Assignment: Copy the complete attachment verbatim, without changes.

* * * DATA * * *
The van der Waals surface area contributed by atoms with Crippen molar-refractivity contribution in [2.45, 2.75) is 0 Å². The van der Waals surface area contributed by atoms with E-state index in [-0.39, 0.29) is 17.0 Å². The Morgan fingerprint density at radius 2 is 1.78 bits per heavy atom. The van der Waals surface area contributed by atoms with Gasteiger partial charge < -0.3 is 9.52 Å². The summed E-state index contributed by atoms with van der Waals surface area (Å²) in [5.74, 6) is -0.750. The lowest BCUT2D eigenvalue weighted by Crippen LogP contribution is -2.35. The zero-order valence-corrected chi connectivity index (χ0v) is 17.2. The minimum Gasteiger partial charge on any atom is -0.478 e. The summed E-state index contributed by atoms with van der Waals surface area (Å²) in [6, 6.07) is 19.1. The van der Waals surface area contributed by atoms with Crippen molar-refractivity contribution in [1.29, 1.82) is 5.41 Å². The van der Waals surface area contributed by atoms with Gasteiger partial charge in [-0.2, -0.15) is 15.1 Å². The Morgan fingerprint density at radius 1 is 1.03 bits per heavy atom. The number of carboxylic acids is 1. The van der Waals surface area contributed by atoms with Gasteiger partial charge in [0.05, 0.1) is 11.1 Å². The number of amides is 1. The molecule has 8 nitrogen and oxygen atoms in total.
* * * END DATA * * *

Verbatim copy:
The van der Waals surface area contributed by atoms with Crippen molar-refractivity contribution in [2.45, 2.75) is 0 Å². The van der Waals surface area contributed by atoms with E-state index in [-0.39, 0.29) is 17.0 Å². The Morgan fingerprint density at radius 2 is 1.78 bits per heavy atom. The van der Waals surface area contributed by atoms with Gasteiger partial charge < -0.3 is 9.52 Å². The summed E-state index contributed by atoms with van der Waals surface area (Å²) in [5.74, 6) is -0.750. The lowest BCUT2D eigenvalue weighted by Crippen LogP contribution is -2.35. The zero-order valence-corrected chi connectivity index (χ0v) is 17.2. The minimum Gasteiger partial charge on any atom is -0.478 e. The summed E-state index contributed by atoms with van der Waals surface area (Å²) in [6, 6.07) is 19.1. The van der Waals surface area contributed by atoms with Crippen molar-refractivity contribution in [1.29, 1.82) is 5.41 Å². The van der Waals surface area contributed by atoms with Gasteiger partial charge in [-0.2, -0.15) is 15.1 Å². The Morgan fingerprint density at radius 1 is 1.03 bits per heavy atom. The number of carboxylic acids is 1. The van der Waals surface area contributed by atoms with Gasteiger partial charge in [0.05, 0.1) is 11.1 Å². The number of amides is 1. The molecule has 8 nitrogen and oxygen atoms in total.